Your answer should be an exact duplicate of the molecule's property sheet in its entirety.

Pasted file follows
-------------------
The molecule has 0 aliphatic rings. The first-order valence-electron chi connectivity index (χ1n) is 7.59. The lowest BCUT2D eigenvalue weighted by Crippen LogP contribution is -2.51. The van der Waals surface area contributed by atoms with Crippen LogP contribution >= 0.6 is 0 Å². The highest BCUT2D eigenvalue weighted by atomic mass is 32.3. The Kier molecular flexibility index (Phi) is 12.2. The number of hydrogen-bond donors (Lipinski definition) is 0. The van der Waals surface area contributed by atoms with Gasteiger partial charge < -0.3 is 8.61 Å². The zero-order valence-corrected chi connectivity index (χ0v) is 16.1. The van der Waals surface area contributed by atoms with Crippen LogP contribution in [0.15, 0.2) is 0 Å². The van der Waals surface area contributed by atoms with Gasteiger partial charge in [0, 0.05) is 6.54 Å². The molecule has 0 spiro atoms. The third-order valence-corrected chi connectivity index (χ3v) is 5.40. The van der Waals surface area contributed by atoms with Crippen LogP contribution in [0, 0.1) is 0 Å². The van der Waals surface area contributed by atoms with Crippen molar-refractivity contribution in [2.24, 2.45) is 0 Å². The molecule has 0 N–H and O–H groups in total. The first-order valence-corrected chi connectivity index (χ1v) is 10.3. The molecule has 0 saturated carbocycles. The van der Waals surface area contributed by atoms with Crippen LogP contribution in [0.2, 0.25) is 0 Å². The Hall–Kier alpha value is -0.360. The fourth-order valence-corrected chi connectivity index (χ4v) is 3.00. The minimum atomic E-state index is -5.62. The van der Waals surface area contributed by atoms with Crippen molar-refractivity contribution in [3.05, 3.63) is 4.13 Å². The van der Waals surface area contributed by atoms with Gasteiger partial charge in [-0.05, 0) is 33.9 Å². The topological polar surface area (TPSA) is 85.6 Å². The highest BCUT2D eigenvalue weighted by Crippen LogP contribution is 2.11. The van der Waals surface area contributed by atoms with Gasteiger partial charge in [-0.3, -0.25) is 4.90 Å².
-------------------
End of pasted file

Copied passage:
The molecule has 0 aliphatic rings. The first-order valence-electron chi connectivity index (χ1n) is 7.59. The lowest BCUT2D eigenvalue weighted by Crippen LogP contribution is -2.51. The van der Waals surface area contributed by atoms with Crippen LogP contribution >= 0.6 is 0 Å². The highest BCUT2D eigenvalue weighted by atomic mass is 32.3. The Kier molecular flexibility index (Phi) is 12.2. The number of hydrogen-bond donors (Lipinski definition) is 0. The van der Waals surface area contributed by atoms with Gasteiger partial charge < -0.3 is 8.61 Å². The zero-order valence-corrected chi connectivity index (χ0v) is 16.1. The van der Waals surface area contributed by atoms with Crippen LogP contribution in [0.15, 0.2) is 0 Å². The van der Waals surface area contributed by atoms with Gasteiger partial charge in [0, 0.05) is 6.54 Å². The molecule has 0 spiro atoms. The third-order valence-corrected chi connectivity index (χ3v) is 5.40. The van der Waals surface area contributed by atoms with Crippen LogP contribution in [0, 0.1) is 0 Å². The van der Waals surface area contributed by atoms with Crippen molar-refractivity contribution in [2.24, 2.45) is 0 Å². The molecule has 0 N–H and O–H groups in total. The first-order valence-corrected chi connectivity index (χ1v) is 10.3. The molecule has 0 saturated carbocycles. The van der Waals surface area contributed by atoms with Crippen LogP contribution in [0.2, 0.25) is 0 Å². The Hall–Kier alpha value is -0.360. The fourth-order valence-corrected chi connectivity index (χ4v) is 3.00. The minimum atomic E-state index is -5.62. The van der Waals surface area contributed by atoms with Crippen molar-refractivity contribution in [3.05, 3.63) is 4.13 Å². The van der Waals surface area contributed by atoms with Gasteiger partial charge in [-0.05, 0) is 33.9 Å². The topological polar surface area (TPSA) is 85.6 Å². The highest BCUT2D eigenvalue weighted by Crippen LogP contribution is 2.11. The van der Waals surface area contributed by atoms with Gasteiger partial charge in [-0.3, -0.25) is 4.90 Å².